*Edit: I originally said Tochiozan but I can’t read kanji well this early in the morning.

鬼は外‼ Seriously, devil, just get the f*** out already.

Today is setsubun, the last for the current Emperor. Herouth’s got some great highlights on her Twitter feed from this year’s mame maki events. Goeido was back home in Osaka with Hakuho, Mitakeumi, and Okinoumi? in Kanto. Hakuho walked rather gingerly down the temple stairs. Great timing for a month break.

I was re-reading my post from last year…are the giant maki rolls still a thing? Also, has anyone seen the stage version of Groundhog Day?

Kimarite Visualization Update

I updated the kimarite visualization with data from Hatsu 2019. I also took one of Herouth’s suggestions from before and tried to add oyakata. Some predate the data I have entirely, others don’t have complete data for what I have but some of the younger cohort, including Kotooshu, are in there. Note that the charts use the shikona, not the oyakata’s current name. (As a usability note, I usually click on the “full screen” view option, available at the bottom right of the visualization, rather than scroll, and I’m not a fan of how it bleeds over the widgets on the right.)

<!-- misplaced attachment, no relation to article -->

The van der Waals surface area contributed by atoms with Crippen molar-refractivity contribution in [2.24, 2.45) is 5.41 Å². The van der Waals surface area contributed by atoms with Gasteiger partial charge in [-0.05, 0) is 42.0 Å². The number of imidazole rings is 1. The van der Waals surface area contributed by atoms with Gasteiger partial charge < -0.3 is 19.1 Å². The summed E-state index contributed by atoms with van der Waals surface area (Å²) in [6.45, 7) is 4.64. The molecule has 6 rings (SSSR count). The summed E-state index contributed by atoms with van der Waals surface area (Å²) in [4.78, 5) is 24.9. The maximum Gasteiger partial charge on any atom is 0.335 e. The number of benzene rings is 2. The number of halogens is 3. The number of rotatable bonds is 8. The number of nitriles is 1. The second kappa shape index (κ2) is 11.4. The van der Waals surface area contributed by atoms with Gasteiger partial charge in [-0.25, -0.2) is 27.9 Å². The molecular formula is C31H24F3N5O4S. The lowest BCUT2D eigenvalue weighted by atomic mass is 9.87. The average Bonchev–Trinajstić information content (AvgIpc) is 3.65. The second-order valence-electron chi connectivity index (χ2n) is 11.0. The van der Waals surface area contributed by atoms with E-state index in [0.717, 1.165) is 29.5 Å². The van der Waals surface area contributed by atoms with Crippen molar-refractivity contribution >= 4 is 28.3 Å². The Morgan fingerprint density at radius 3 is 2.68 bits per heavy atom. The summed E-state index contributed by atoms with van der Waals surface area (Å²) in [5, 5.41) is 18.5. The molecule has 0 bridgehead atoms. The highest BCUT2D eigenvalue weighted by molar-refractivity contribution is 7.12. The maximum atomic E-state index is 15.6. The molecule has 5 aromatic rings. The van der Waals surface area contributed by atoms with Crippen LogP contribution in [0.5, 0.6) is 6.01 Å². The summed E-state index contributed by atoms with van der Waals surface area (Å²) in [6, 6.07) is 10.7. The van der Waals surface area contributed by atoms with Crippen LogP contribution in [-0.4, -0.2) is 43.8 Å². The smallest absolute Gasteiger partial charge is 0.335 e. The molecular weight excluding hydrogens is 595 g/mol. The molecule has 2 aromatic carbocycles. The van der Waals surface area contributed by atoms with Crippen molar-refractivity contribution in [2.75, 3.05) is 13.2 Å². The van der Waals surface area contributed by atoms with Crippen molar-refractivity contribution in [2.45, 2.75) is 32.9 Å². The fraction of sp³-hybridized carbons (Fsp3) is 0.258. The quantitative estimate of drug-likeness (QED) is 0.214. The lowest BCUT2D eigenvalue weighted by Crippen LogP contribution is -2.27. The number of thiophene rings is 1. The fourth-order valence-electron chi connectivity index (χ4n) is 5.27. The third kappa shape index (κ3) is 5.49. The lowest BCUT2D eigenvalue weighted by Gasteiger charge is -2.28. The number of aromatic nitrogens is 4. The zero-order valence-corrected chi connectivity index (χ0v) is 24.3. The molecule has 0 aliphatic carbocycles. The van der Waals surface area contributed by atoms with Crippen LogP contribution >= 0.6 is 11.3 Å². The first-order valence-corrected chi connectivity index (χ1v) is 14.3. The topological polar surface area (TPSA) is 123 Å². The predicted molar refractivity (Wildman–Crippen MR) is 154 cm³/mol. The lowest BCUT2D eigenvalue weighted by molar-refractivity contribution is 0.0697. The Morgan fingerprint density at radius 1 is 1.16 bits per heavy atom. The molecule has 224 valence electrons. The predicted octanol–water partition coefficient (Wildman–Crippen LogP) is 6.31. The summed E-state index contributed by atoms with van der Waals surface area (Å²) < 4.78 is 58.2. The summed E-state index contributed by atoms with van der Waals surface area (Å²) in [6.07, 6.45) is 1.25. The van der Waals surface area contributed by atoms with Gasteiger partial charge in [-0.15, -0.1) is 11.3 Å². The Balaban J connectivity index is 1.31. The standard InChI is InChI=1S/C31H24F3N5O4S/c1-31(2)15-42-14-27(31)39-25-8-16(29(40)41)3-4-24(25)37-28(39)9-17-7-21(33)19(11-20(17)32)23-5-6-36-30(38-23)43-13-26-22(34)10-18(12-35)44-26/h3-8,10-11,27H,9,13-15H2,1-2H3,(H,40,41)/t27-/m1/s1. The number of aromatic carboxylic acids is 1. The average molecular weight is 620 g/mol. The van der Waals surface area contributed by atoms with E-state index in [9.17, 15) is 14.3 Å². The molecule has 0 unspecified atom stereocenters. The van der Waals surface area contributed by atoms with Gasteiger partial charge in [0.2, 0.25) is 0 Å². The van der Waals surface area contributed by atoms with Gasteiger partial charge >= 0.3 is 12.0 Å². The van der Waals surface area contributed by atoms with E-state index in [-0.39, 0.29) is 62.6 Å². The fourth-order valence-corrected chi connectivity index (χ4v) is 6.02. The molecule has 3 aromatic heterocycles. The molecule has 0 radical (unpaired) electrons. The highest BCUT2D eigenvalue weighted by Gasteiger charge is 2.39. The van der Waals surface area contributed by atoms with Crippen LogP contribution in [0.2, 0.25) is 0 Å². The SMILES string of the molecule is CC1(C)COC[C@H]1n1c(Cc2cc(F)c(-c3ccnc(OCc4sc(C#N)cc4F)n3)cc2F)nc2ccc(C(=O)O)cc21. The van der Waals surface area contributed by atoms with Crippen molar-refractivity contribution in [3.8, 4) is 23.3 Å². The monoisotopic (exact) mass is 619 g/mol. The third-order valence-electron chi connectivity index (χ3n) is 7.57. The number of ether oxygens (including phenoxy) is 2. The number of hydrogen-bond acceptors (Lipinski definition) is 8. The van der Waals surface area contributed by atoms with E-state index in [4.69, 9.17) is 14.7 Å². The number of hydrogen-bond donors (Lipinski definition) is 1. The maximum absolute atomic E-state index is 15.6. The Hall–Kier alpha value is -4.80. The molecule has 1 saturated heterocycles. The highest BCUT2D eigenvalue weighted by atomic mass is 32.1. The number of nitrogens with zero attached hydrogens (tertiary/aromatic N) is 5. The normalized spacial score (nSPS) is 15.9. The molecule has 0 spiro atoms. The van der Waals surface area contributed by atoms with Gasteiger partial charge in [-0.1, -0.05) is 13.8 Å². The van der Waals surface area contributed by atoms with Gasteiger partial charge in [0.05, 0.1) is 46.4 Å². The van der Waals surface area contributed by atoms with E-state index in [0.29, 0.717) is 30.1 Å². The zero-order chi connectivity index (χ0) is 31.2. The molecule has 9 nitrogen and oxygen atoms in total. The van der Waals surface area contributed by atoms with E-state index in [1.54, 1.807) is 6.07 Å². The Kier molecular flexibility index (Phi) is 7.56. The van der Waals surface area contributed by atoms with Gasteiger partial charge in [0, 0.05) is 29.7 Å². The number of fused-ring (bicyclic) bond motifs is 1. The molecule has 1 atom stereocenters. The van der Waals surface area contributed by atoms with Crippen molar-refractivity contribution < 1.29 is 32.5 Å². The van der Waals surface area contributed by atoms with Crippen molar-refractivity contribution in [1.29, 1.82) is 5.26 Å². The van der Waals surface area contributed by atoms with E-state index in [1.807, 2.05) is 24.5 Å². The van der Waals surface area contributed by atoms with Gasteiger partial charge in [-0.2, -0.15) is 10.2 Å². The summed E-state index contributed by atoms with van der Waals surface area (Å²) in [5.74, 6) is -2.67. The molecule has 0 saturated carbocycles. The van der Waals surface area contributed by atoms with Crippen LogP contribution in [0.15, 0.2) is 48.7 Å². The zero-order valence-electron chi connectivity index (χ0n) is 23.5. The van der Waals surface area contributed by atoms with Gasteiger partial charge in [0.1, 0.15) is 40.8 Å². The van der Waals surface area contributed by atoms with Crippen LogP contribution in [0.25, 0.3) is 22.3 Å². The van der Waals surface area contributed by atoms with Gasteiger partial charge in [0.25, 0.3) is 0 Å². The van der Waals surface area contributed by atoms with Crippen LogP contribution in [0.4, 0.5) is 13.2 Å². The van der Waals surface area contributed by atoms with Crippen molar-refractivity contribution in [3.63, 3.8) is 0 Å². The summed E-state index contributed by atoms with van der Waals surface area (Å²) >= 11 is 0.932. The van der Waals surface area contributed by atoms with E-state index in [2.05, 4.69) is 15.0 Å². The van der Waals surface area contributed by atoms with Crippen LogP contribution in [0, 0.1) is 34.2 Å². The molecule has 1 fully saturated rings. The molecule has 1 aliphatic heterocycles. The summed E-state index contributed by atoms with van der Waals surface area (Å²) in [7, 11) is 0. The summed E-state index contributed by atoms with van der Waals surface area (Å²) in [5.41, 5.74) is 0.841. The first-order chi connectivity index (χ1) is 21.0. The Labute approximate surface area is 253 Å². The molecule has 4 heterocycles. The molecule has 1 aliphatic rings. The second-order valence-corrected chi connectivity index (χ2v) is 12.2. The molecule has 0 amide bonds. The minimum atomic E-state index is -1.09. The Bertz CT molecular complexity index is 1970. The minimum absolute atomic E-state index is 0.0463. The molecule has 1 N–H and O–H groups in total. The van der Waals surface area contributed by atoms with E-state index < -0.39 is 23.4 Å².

Kotooshu as Yotsu Specialist

A few other things that I quietly changed before the tournament are the date slider and the use of percentages rather than outright counts of bouts. This will let you see the wrestlers’ kimarite ratios in annual chunks, or for their career (back to 1985 for the older ones). It is interesting to compare Kotooshu to Akebono to see how versatile Akebono was. Kotooshu wasn’t a one-trick-pony as he certainly had a reliable uwatenage there in his back pocket. For sumo wrestlers, perhaps “up their sleeve” is a better phrase since their pockets are in their sleeves?